September 2016

Talk of image cluster

I had a sit down with Kohzy about my image cluster. I thought he would be the good fit since he is interested in city planning and infrastructure. It was a short chat, but helpful. He saw some themes, that wasn’t obvious to me.

According to my image cluster, I can go both ways. I can go big into systems thinking or small into a human level and objects.

The systems thinking can be a city or worldwide. Building a new world to live permanently on water. Re-examine the levees in New Orleans, how water travels through the city during rain and floods.

The human level ideas can be surviving after the floods; to find food and shelter on water. Rescue mission people trapped in water.

From my image cluster, I can go many ways. While I was planning for my thesis, I was hoping that I will not run out of ideas. It seems now, I have too many ideas.



The future is near

This video was filmed during the 1960’s predicting the future of 1999. The common theme of the video was everything is computerized at your home, even the food you ate were prepared automatically by a tap of a button. 1960’s were on point about the future. Most of the things that they predicted did not happen in 1999, but are happening now and most likely will happen in the future.

I decided to design a 2×2 matrix and see where the predictions fell within the matrix. By doing this, it dawned on me that their future has little to no human interactions. There was a video conferencing and that was used within the house to talk to each other in different rooms. In the end, they did have a house party to show off the video that they recorded, but in the day-to-day, there weren’t any human interactions, except during dinner time.

We already have less human interactions in our day to day lives with Slack, Facebook, Instagram, Snapchat, WhatsApp… the list goes on. Are we going to spend our lives indoors and have more computer interactions?

What did 1960’s predict?


Designing Cities for Rainy Days


I got a chance to listen to a talk, sponsored by AIA New York, Center for Architecture. There speakers represented from 4 cities: Copenhagen, Rotterdam, New Orleans and New York. These cities have started to think and re-design cities during heavy rains and floods.

Things I learned about Copenhagen:

This city has already started to design for the 100-year storm. In 2011, there was a major rain, that collected 150mm of water in 2 hours. The city wasn’t prepared for that.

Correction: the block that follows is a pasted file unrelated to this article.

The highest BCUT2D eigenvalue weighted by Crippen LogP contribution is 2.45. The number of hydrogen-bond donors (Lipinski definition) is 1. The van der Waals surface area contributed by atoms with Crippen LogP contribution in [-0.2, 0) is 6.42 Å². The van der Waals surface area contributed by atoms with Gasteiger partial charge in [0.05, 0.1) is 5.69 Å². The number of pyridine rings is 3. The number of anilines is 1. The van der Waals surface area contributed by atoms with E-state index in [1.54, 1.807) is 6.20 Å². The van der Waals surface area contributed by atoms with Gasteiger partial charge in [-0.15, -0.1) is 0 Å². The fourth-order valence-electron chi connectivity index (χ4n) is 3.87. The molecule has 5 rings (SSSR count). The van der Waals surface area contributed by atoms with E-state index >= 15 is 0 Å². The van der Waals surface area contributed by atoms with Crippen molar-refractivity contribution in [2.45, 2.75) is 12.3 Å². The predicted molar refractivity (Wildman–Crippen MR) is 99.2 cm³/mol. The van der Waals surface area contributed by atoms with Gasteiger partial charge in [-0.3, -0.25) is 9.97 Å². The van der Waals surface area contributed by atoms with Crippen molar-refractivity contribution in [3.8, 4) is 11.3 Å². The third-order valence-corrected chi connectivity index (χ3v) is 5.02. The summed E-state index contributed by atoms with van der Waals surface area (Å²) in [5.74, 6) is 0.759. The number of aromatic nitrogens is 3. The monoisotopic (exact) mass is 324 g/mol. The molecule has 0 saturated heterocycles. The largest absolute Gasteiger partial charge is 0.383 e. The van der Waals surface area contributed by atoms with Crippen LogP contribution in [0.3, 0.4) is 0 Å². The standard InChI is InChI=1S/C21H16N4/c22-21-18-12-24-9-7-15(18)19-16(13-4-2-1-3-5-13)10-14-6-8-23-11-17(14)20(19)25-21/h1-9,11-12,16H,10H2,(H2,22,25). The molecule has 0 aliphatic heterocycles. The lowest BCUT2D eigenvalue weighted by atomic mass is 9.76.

The city looked into natural flow water, using the existing city infrastructure. Then, the city planned man-made waterways, to help move water to the harbor.

They created 4 types of typologies:

  1. Cloudburst roads: Cloudburst roads are used to channel and direct cloudburst water. These streets can be formed with a V-shaped profile and raised herbs to ensure water will flow in the middle of the road, away from the buildings.
  2. Central retention: Central retention areas are proposed in the squares and park where it is possible to delay stormwater so that cloudburst roads can be established in smaller dimensions. The central retention elements can be, for example, open depressions in the parkland or lowered seating areas
  3. Green streets are proposed as an upstream connection to all cloudburst roads. The green streets should be established with a combination of small-scale channels and stormwater planters or permeable paving. Stormwater should be collected, delayed and then channeled towards the cloudburst roads.
  4. Local retention: Local retention is small scale solutions for individual plots or communal areas. These areas deal with stormwater directly where it lands, typically in local risk areas are low. The solutions are small scales such as rain gardens and storm water collection units. For example, The lake is lowered, so it can retain more water during a storm.

Place in Copenhagen, that newly designed:  Tasinge Square, SKT. Annae place, Enahue park (the park becomes a reservoir, then a park again in 24 hours) and The soul of Norrebro.


Financial and economic issues, political backup, different wishes to urban life, clash of professions: different experts need to compromise and have a working solution that is good for the city.